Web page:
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Table 1 Fundamental differences between wildfire and prescribed fire science practice and application

From: Prescribed fire science: the case for a refined research agenda



Prescribed fire

Planning horizon

Days to weeks

Weeks to years; multiple years to decades

Scale at which research is applied

Hundreds to many thousands of hectares

Sub-meter to ~5000 ha

Primary motivation for science use and application

Safety of human life, property, and natural resource values

Meeting resource objectives without disrupting human life, property

Post-fire effects actions and evaluation

Rehabilitation where needed, immediate, opportunistically afterwards

Observation, immediate, then following monitoring plans

Response to above evaluation

Rehabilitation where needed

Refinement of prescribed burning plan, adaptive management, reapplication when appropriate

Study designs

Opportunistic, mostly lacking pre-fire data, non-replicated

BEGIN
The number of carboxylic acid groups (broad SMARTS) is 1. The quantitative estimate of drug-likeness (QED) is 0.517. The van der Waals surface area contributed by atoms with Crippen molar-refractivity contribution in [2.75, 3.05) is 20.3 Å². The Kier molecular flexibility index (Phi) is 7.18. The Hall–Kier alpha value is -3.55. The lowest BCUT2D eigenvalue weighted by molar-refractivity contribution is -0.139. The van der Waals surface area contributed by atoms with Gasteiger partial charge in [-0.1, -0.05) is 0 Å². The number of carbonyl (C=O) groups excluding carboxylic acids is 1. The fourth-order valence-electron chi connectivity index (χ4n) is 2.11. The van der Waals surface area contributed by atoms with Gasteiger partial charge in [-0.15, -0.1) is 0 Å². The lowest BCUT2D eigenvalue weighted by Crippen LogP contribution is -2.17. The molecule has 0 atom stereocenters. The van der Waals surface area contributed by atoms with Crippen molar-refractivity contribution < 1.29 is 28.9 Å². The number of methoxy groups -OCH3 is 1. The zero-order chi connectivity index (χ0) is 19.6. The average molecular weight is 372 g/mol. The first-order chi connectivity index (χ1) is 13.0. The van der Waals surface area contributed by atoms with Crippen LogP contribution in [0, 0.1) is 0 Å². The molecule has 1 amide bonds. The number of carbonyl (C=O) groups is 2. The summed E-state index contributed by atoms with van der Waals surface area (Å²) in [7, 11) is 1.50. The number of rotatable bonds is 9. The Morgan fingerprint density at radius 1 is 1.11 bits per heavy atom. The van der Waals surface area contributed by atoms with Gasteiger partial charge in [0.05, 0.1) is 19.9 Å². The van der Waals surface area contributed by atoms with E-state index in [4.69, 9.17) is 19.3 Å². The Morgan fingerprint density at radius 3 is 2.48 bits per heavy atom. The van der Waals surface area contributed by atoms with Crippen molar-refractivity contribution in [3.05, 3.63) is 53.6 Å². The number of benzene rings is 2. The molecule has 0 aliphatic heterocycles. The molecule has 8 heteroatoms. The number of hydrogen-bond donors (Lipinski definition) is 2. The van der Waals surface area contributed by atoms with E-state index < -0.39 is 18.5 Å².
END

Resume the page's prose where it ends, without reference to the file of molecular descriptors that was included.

Pre-fire and control data often incorporated in fire effects evaluation, often replicable

Horizon for experimental research

Limited: opportunistic, often hindered by logistical hurdles, lack of access during fire; single event

Integrated: intentional planning for desired fire behavior and effects; multiple and repeated events (i.e., potential for replication in time and space)

Scientific expertise directly involved in decision-making

Fire behavior, meteorology, smoke science, fuels management

Fire behavior, fire ecology, fire history, social sciences, smoke science, soil and watershed science, meteorology, fuels management